I struggle to see the authors point.

His last sentence:

> It could have worked, at least in theory, in a world where preserving API compatibility (in a broad sense) is much more common than it clearly is (or isn't) in this one.

Is he implying that using vendor packages is more clear that using version tags in a go.mod? That would certainly be the first I’ve ever heard of someone preferring dependency management via vendor packages over a go.mod & ‘go get’.

Personally I absolutely love the way go manages dependencies. I have way more confidence that my old go programs will run with minimal dependency related issues compared to programs written in something like python.

The one issue I had with Go when poking at it years ago was that it seemed to have fairly strict opinions on directory structure. It felt like if your project wants to use Go it had better be about Go. It was immediately in conflict with the other code I had going on in the library and where on my disk I wanted to put things.
sorry for the slight off topic but I still don't understand what is the advantage of having the domain hard coded in the name of the module

go mod init

and also hardcoded in all the import statements

import ""

what if you move the code to other domain ? you need to change the module and all the references to it instead of only the references

I find it quite cumbersome/counter intuitive even after all these years.

Go’s initial development priorities were ordered for Google’s needs. The described problems weren’t major issues at Google because they store or at least used to store all of their code in a single repo.
> The whole thing is fairly similar to a materialized Python virtual environment.

The feeling I got about GOPATH, back when I first encountered it, was not that it should be used like a Python virtual environment, where you'd have a separate one for each of your projects. What I understood back then was that you were supposed to set up GOPATH only once for your user, in your shell's startup scripts, and all of your projects would have to live within that directory, in the rigid structure the Go tools dictated. The default for GOPATH added later was just to avoid confusing newbies who aren't used to adding environment variables to their shell startup scripts.

As someone who used Go since before v1, I can say that Go's approach to dependency management was basically "we don't want to touch it until we know we have the right idea". At the time, dependency management solutions were pretty primitive to what we have today...there was no caching, and if the central server where you got your dependencies was down, you were shit out of luck. So this was really not a bad decision for the language maintainers if they wanted to keep their sanity and not subject their user base to "legacy on arrival" software. By depending on URLs and using a `$GOPATH`, this problem was solved from a localized a developer, I could vendor in packages, not check them into Git, and compile the program. It worked.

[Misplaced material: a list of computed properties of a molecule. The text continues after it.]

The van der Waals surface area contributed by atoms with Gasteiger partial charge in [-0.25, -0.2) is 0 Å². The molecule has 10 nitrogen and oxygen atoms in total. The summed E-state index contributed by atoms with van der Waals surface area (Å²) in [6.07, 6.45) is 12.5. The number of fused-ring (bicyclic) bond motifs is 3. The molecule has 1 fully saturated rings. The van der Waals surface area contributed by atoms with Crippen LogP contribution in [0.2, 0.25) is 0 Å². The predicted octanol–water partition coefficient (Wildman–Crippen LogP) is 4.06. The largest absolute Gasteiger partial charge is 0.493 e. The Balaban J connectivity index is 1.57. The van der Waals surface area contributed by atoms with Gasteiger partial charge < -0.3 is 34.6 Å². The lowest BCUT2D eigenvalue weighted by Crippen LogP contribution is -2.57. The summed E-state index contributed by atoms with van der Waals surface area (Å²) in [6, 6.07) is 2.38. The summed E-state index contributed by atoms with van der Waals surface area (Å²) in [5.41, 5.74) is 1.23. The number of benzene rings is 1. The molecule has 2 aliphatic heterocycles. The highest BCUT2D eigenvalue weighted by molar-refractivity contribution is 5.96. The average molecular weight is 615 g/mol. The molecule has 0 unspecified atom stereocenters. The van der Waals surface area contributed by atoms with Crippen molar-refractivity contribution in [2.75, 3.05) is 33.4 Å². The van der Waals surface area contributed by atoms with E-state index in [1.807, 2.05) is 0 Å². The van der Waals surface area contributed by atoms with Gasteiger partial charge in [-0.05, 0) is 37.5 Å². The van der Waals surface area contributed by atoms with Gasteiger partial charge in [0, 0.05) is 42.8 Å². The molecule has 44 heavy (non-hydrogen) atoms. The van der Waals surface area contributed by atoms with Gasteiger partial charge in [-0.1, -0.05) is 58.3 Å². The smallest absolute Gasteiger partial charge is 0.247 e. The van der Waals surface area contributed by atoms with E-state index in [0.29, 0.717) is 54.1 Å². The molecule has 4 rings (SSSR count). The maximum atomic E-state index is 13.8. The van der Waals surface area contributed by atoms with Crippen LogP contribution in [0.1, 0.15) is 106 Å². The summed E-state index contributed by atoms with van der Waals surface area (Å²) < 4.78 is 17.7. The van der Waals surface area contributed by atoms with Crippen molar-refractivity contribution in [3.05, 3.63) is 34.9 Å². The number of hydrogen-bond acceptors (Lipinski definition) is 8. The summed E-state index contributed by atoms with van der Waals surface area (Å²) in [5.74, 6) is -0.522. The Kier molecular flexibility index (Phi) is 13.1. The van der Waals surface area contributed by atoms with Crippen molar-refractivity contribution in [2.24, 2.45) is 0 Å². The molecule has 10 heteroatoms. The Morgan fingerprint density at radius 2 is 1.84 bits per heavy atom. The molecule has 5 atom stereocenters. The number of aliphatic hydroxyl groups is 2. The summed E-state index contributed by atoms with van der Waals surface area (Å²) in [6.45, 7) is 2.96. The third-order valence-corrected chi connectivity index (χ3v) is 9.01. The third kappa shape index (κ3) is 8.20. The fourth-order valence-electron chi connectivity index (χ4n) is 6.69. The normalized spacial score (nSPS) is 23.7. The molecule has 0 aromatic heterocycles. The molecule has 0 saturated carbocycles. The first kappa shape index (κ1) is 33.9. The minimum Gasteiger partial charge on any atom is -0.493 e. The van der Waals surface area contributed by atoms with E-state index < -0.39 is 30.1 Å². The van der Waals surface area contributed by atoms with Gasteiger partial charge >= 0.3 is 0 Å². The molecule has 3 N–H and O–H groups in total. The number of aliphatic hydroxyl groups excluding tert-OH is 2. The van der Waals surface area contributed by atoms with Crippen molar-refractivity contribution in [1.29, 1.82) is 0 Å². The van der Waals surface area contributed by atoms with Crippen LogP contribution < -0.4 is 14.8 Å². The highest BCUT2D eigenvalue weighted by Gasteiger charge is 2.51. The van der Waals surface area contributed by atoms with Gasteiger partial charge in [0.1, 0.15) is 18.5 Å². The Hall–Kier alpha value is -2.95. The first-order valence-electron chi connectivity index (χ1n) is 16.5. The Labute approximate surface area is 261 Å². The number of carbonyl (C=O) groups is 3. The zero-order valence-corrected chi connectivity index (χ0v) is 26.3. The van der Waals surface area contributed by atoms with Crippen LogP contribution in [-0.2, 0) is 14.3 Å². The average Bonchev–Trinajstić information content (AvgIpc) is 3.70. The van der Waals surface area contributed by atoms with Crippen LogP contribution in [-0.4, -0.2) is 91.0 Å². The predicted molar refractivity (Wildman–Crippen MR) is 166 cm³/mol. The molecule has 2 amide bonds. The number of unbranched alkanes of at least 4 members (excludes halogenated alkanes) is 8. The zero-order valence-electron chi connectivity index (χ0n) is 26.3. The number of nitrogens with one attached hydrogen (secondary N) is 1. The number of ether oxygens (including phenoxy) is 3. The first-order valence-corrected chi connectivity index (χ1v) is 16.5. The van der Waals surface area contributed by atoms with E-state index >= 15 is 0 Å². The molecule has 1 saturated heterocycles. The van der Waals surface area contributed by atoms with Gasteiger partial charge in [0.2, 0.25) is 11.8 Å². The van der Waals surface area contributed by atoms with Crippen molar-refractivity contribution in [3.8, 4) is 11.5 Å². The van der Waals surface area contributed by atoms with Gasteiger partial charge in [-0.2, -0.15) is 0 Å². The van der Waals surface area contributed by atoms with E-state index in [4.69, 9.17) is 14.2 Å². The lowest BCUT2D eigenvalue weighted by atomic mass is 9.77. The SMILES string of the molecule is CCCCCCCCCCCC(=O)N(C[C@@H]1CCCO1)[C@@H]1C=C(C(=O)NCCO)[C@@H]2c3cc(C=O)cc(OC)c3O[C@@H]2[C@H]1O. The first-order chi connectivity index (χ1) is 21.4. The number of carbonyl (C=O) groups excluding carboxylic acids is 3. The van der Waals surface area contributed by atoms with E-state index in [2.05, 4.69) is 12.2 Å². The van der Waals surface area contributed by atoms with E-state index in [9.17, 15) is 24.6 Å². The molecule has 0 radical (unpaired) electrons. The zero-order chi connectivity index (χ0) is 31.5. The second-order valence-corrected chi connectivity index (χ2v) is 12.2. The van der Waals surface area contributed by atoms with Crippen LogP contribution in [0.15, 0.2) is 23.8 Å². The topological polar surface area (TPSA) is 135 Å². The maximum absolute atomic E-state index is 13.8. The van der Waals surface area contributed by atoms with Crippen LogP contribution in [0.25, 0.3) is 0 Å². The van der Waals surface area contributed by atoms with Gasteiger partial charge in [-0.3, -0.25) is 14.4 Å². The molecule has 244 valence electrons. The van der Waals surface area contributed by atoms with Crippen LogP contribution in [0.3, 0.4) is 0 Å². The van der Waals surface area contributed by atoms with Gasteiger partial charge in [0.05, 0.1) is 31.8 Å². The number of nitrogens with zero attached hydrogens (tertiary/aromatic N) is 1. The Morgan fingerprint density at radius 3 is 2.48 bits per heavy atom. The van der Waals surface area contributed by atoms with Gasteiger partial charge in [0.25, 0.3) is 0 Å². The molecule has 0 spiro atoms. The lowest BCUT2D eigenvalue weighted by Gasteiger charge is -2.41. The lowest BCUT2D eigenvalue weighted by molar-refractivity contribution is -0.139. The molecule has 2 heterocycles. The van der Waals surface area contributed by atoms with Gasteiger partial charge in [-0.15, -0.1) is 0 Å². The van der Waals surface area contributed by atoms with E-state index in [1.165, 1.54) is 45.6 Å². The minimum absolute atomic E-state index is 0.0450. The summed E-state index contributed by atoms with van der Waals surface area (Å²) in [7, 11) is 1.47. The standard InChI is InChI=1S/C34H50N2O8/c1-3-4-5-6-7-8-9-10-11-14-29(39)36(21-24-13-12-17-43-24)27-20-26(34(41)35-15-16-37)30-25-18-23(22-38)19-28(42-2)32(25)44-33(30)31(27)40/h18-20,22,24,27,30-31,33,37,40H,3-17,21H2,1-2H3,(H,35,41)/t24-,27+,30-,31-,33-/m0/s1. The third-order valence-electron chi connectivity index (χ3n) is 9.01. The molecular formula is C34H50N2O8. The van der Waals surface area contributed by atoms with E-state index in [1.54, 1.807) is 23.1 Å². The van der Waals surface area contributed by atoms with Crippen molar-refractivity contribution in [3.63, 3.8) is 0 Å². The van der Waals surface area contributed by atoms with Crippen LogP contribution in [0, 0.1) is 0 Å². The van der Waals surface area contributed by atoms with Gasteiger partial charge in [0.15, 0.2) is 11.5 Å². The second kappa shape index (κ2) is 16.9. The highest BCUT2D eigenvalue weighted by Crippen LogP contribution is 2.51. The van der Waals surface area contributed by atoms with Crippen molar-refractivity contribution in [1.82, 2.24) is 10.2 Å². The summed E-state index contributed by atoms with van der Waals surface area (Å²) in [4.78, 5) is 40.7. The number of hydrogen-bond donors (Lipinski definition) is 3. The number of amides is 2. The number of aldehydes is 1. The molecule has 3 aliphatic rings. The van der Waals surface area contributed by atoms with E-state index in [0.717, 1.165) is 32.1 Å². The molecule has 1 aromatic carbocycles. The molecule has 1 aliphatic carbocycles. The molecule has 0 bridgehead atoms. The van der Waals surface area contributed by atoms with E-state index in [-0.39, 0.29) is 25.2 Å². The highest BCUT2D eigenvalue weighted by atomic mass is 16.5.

However, the biggest problem with depending on packages in Go back then was that it was difficult to communicate to other people on your project the exact version of the dependency that you wanted them to install. For projects in which you were the only developer, this wasn't an issue...but as soon as you started to use Go in a team setting, it became a real blocker toward getting your work done. Go developers needed _some_ way to communicate what version of each package they wanted to install, and a bunch of solutions popped up to help with that. But they were all still bound by the `$GOPATH` constraint and such.

Although it took a lot longer than many predicted, I'm still pretty happy with how Go approached dependency management at the end of the day. Generally, all I have to do is import a dependency from a known URL and my editor/Go modules will take care of the installation work. This is way better than the JS world, in which if I want to just sketch something out I have to actually install the dependencies I need otherwise TypeScript will yell at me. With Go, it all seems to happen automatically.

The current go dependency management is lacking:

- If you want to make a change in one of your dependencies, you have to fork the repository, and in the forked repository you have to textually rename the package to the new name. This makes for abysmal maintenance and unneeded merge conflicts if you want to maintain parity with upstream code.

- There is the go replace directive, but this does not transitively apply to dependencies of the module that declares the go replace directive.

- If your patch gets into the upstream repository, now you have to undo the forking (again via a large textual rename).

- If a dependency of your code and your code both depend on the same package, you are forced to take one version per binary that gets compiled. This is just plain absurd and leads to situations where you cannot bump the dependencies independently. If you have a tree of these dependencies, you must update each dependency in the order that respects the dependency tree. This sort of defeats the purpose of specifying and locking the dependency version.

- Overall, go was designed for a mono-repo in a company (Google) that does not version their software (everything runs at tip), and it shows in any type of effort that attempts to re-use software in non-trivial fashion, with distributed development that happens at different rates in different repositories.